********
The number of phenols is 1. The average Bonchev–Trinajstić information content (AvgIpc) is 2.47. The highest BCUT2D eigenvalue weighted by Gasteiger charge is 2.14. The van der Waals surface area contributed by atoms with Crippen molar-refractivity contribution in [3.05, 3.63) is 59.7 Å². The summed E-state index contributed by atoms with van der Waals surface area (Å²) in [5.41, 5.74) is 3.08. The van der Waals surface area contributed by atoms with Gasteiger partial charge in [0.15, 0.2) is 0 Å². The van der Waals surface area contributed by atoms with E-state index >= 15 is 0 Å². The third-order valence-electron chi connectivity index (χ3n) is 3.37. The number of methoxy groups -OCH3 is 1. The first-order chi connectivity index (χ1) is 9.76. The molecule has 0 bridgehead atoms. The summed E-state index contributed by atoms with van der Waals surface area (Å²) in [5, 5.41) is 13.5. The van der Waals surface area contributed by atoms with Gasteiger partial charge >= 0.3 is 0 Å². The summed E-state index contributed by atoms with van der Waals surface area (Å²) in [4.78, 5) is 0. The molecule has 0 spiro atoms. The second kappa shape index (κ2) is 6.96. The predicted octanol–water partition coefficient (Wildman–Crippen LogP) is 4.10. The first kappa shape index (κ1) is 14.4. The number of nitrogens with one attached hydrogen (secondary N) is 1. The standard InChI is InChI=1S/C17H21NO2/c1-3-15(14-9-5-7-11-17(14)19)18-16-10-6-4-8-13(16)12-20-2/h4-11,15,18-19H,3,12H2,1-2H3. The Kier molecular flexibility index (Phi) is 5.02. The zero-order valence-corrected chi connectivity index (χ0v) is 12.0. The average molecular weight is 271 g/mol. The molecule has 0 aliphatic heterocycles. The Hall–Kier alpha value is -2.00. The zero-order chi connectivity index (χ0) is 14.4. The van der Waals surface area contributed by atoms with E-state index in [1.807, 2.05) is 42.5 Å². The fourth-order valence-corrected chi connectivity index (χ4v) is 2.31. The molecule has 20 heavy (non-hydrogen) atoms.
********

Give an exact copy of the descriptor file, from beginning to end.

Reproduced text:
The number of phenols is 1. The average Bonchev–Trinajstić information content (AvgIpc) is 2.47. The highest BCUT2D eigenvalue weighted by Gasteiger charge is 2.14. The van der Waals surface area contributed by atoms with Crippen molar-refractivity contribution in [3.05, 3.63) is 59.7 Å². The summed E-state index contributed by atoms with van der Waals surface area (Å²) in [5.41, 5.74) is 3.08. The van der Waals surface area contributed by atoms with Gasteiger partial charge in [0.15, 0.2) is 0 Å². The van der Waals surface area contributed by atoms with E-state index >= 15 is 0 Å². The third-order valence-electron chi connectivity index (χ3n) is 3.37. The number of methoxy groups -OCH3 is 1. The first-order chi connectivity index (χ1) is 9.76. The molecule has 0 bridgehead atoms. The summed E-state index contributed by atoms with van der Waals surface area (Å²) in [5, 5.41) is 13.5. The van der Waals surface area contributed by atoms with Gasteiger partial charge >= 0.3 is 0 Å². The summed E-state index contributed by atoms with van der Waals surface area (Å²) in [4.78, 5) is 0. The molecule has 0 spiro atoms. The second kappa shape index (κ2) is 6.96. The predicted octanol–water partition coefficient (Wildman–Crippen LogP) is 4.10. The first kappa shape index (κ1) is 14.4. The number of nitrogens with one attached hydrogen (secondary N) is 1. The standard InChI is InChI=1S/C17H21NO2/c1-3-15(14-9-5-7-11-17(14)19)18-16-10-6-4-8-13(16)12-20-2/h4-11,15,18-19H,3,12H2,1-2H3. The Kier molecular flexibility index (Phi) is 5.02. The zero-order valence-corrected chi connectivity index (χ0v) is 12.0. The average molecular weight is 271 g/mol. The molecule has 0 aliphatic heterocycles. The Hall–Kier alpha value is -2.00. The zero-order chi connectivity index (χ0) is 14.4. The van der Waals surface area contributed by atoms with E-state index in [1.807, 2.05) is 42.5 Å². The fourth-order valence-corrected chi connectivity index (χ4v) is 2.31. The molecule has 20 heavy (non-hydrogen) atoms.